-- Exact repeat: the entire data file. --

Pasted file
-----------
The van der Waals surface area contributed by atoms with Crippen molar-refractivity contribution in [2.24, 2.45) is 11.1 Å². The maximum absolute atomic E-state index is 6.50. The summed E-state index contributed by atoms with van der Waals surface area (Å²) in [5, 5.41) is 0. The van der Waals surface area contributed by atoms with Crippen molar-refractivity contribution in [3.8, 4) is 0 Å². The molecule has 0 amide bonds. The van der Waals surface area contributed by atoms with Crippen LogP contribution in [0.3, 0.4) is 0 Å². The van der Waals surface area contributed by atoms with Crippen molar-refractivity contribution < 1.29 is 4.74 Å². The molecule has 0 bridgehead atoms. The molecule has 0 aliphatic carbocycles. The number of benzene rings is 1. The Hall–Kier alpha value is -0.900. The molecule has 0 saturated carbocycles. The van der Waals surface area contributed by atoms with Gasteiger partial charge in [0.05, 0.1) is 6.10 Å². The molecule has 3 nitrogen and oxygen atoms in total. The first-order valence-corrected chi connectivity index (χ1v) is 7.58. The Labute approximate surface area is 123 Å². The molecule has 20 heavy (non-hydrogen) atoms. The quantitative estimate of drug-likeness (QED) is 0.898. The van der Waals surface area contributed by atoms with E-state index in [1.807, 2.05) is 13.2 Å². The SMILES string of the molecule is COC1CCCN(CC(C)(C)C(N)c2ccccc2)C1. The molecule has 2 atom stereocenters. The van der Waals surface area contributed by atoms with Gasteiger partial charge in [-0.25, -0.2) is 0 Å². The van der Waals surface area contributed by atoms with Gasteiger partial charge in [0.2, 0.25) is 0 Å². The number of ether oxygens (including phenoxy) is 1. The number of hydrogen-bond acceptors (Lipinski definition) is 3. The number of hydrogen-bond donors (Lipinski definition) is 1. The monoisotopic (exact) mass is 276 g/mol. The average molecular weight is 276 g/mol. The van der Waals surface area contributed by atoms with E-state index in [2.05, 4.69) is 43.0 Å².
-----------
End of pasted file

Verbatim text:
The van der Waals surface area contributed by atoms with Crippen molar-refractivity contribution in [2.24, 2.45) is 11.1 Å². The maximum absolute atomic E-state index is 6.50. The summed E-state index contributed by atoms with van der Waals surface area (Å²) in [5, 5.41) is 0. The van der Waals surface area contributed by atoms with Crippen molar-refractivity contribution in [3.8, 4) is 0 Å². The molecule has 0 amide bonds. The van der Waals surface area contributed by atoms with Crippen LogP contribution in [0.3, 0.4) is 0 Å². The van der Waals surface area contributed by atoms with Crippen molar-refractivity contribution < 1.29 is 4.74 Å². The molecule has 0 bridgehead atoms. The molecule has 0 aliphatic carbocycles. The number of benzene rings is 1. The Hall–Kier alpha value is -0.900. The molecule has 0 saturated carbocycles. The van der Waals surface area contributed by atoms with Gasteiger partial charge in [0.05, 0.1) is 6.10 Å². The molecule has 3 nitrogen and oxygen atoms in total. The first-order valence-corrected chi connectivity index (χ1v) is 7.58. The Labute approximate surface area is 123 Å². The molecule has 20 heavy (non-hydrogen) atoms. The quantitative estimate of drug-likeness (QED) is 0.898. The van der Waals surface area contributed by atoms with E-state index in [1.807, 2.05) is 13.2 Å². The SMILES string of the molecule is COC1CCCN(CC(C)(C)C(N)c2ccccc2)C1. The molecule has 2 atom stereocenters. The van der Waals surface area contributed by atoms with Gasteiger partial charge in [-0.25, -0.2) is 0 Å². The van der Waals surface area contributed by atoms with Gasteiger partial charge in [0.2, 0.25) is 0 Å². The number of ether oxygens (including phenoxy) is 1. The number of hydrogen-bond acceptors (Lipinski definition) is 3. The number of hydrogen-bond donors (Lipinski definition) is 1. The monoisotopic (exact) mass is 276 g/mol. The average molecular weight is 276 g/mol. The van der Waals surface area contributed by atoms with E-state index in [2.05, 4.69) is 43.0 Å².